Written by on 6/3/2014 6:00:00 AM
Courtney Larson was performing a breast self-exam when she discovered a suspicious lump. Concerned, she followed up with her physician. A diagnostic mammogram was performed and revealed Larson had breast cancer.
"I went in on for my mammogram on a Thursday and was diagnosed with cancer that same day," said Larson.
Within a day of her diagnosis Larson had a dedicated cancer care team ready to help her fight her cancer.
"Following my diagnosis Dr. Erin Zusan, breast surgeon at Community Health Network, arranged a family meeting," said Larson. "My husband and family members were able to ask all of their questions up front and be on the same page prior to the start of my treatment. Dr. Zusan even left her own family during that time to come and comfort me in my time of need. That was the start of a great relationship."
By the time Larson left that first meeting she had all appointments scheduled and a comprehensive treatment plan outlined.
"I didn't have to make a single phone call to set up an appointment or worry about communicating between each of my doctors," said Larson. "Community took care of all of that. There was a clear plan of attack, and that was a huge relief."
Not only did Courtney have the support of Dr. Zusan, but a nurse navigator who accompanied her to every appointment to take notes, answer questions and provide advice.
"The first time I met Sharon (my nurse navigator) she walked into the room and said to me, 'We're going to be sisters and I'm going to get you through this'," said Larson.
And Larson got through it.
After surgery to remove her cancerous tumor, six rounds of chemotherapy and thirty rounds of radiation treatment, she was declared cancer-free. But her cancer journey did not end there.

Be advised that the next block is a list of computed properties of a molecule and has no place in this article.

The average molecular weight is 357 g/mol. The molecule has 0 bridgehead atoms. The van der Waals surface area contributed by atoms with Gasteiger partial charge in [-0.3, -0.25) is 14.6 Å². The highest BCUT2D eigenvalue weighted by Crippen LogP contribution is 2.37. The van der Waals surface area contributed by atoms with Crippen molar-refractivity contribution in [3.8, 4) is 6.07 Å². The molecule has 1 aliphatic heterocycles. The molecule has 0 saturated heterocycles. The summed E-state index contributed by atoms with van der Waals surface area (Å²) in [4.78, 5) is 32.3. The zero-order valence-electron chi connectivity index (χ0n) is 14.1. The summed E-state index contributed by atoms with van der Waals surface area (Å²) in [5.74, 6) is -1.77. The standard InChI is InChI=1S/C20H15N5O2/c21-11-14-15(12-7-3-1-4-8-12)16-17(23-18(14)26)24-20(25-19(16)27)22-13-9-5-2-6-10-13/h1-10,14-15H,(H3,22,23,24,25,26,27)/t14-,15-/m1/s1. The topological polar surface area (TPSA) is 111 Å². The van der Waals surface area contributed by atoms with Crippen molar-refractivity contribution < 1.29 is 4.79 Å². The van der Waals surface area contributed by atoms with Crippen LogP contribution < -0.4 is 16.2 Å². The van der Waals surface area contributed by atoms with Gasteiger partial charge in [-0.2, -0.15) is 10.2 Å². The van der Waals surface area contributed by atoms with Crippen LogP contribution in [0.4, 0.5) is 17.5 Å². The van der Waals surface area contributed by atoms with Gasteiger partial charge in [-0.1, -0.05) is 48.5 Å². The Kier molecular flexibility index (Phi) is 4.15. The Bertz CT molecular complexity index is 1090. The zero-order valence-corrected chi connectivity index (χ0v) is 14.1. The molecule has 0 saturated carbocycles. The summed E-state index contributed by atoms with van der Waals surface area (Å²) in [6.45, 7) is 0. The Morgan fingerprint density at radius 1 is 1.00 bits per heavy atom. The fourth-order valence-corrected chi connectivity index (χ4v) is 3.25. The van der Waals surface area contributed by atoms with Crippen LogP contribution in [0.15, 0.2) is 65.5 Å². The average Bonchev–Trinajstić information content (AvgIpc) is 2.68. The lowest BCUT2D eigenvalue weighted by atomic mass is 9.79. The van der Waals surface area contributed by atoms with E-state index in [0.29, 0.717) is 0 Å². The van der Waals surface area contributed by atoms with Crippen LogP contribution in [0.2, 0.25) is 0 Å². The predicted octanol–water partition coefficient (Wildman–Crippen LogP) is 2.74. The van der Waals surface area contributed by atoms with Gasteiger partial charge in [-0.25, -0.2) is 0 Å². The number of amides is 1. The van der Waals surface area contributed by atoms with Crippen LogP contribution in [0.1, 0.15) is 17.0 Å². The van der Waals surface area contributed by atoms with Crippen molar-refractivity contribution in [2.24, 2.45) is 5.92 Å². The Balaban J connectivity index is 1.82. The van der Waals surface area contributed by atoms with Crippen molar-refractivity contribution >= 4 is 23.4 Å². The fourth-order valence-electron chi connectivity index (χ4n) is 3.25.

"Cancer knows no boundaries; it doesn't care about your financial background or your family," said Larson. "I knew that my battle with cancer was ending, but someone was just beginning theirs. I had to do something and give to those who couldn't afford early detection or treatment."
With a husband in golf and passion to help others, a golf outing was born.
Larson said, "Organizing a golf outing was part of my healing process; it was how my family and I are able to give to others who don't have the means to battle their cancer."
Now in it's second year, Swinging Fore a Cause gives people the opportunity to raise awareness about early detection and funds to support cancer patients. Profits from the outing are given to Community Health Network Foundation, whose patient assistance fund provides mammograms, wigs, food and hope for Central Indiana cancer patients.
To register for the second annual Swinging Fore a Cause on June 13, or to make a donation, visit www.swingingforeacause.com.
"From one survivor to another, keep your eyes focused on God. He has placed many wonderful doctors, nurses, and staff at Community Health Network to walk beside you on this journey. Keep Fighting!" - Courtney Larson